Thursday, November 20, 2008

Another Look at Hybrids

With gas below $4, and in some states below $2, I thought I would take another look at hybrids and their economic efficiency.

While I am not against hybrids per se, I still am not completely convinced that the value proposition is there.

In my previous column about hybrids titled "Hybrids, the Real Deal or Flavor of the Month" and "Hybrid Hummer Hums," I made a general statement about how to determine if the fuel savings of the hybrid is greater than the additional acquisition cost. Also, I recommended using the MPG calculator at

I decided to compare the Toyota Camry and Toyota Camry Hybrid. Here is a table I created using data from an auto buying service. The data surprised me.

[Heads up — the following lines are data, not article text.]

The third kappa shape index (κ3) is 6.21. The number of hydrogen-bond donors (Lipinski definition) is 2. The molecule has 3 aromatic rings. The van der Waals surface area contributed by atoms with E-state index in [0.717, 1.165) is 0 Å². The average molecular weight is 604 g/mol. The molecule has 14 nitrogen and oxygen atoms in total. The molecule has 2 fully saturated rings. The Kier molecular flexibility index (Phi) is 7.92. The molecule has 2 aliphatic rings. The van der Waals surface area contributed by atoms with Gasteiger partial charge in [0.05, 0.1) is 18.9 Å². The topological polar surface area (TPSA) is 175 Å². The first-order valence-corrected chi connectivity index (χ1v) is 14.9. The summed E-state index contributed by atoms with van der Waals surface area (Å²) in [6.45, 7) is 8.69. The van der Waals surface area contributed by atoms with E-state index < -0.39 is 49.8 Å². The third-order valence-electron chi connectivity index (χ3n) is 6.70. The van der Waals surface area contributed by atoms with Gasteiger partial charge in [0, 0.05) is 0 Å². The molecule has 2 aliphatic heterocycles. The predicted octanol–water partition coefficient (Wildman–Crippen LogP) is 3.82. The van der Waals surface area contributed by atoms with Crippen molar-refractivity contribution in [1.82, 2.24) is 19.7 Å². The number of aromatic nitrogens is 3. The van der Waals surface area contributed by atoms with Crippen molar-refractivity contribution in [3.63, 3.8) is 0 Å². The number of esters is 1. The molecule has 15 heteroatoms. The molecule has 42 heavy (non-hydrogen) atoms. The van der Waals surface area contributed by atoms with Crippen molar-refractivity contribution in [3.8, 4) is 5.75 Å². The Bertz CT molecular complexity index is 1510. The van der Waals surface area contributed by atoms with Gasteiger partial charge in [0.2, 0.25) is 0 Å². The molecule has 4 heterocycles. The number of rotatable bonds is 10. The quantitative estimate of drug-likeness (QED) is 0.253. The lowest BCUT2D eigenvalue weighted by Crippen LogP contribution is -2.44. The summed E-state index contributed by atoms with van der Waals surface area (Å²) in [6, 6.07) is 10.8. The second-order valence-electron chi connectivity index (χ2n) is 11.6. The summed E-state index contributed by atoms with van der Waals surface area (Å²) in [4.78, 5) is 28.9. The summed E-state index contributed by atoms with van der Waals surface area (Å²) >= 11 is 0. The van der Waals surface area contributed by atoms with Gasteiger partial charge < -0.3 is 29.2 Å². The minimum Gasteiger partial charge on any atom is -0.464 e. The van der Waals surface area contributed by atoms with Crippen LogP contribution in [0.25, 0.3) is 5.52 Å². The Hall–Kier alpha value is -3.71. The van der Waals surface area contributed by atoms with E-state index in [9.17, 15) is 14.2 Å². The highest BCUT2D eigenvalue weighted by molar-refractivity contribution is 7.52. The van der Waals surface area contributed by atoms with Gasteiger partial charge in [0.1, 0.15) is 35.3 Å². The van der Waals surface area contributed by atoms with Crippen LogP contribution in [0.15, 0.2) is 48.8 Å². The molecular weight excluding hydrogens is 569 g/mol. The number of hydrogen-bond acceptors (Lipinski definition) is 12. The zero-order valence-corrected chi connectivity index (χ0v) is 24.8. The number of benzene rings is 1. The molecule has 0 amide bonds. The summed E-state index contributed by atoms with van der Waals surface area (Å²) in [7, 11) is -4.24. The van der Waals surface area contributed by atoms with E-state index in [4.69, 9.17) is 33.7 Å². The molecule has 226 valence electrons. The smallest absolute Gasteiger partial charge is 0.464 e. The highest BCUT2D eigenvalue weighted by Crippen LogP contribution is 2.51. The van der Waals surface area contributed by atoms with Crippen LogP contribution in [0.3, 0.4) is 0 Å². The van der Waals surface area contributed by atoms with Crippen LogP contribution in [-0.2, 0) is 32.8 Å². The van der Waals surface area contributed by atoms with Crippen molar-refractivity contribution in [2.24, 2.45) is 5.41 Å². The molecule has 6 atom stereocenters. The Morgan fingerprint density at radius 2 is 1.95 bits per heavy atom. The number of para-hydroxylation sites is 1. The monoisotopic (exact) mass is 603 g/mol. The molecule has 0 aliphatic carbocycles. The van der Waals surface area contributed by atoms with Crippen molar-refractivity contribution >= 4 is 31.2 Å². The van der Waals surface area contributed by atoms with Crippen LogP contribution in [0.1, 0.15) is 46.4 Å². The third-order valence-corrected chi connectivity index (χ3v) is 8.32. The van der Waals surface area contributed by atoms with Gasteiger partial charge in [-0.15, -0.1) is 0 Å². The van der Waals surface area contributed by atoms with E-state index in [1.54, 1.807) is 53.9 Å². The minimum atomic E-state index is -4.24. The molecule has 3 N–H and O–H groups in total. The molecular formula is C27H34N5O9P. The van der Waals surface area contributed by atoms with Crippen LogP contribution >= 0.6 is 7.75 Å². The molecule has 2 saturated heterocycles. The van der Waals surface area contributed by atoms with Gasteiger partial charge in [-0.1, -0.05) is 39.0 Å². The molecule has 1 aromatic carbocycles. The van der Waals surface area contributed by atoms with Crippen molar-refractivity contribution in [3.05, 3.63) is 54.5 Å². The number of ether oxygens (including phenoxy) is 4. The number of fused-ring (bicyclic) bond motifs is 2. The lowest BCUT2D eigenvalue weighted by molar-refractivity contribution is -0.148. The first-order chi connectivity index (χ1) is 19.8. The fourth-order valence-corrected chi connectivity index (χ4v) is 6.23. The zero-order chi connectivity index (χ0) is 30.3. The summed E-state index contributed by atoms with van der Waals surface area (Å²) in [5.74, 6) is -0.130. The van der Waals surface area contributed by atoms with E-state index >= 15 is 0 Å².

2009 Toyota Camry 4dr Sdn V6 Auto XLE (Natl) vs. 2009 Toyota Camry Hybrid 4dr Sdn (Natl)

As configured, the MSRP is $2545.00 greater ($28695.00 vs $26150.00).
Engine Type 6 cylinders standard, versus 4 cylinders standard.
Fuel Economy City 14 mpg lower fuel economy in the city (19 versus 33).
Fuel Economy Highway 6 mpg lower fuel economy on the highway (28 versus 34).
Cruising Range City 216.1 less miles cruising range in the city (351.5 vs 567.6).
Cruising Range Highway 67 less miles cruising on the highway (518 vs 584.8).
Base Curb Weight 164 pound(s) less base curb weight (3516 vs 3680).

What does all of this mean? I couldn't believe that the non-hybrid was $2545 more than the hybrid. But the story doesn't end there.

In a recent article in The Wall Street Journal about small cars, the Journal reports that hybrids are more expensive to own. To me, that didn't seem possible until I read the article.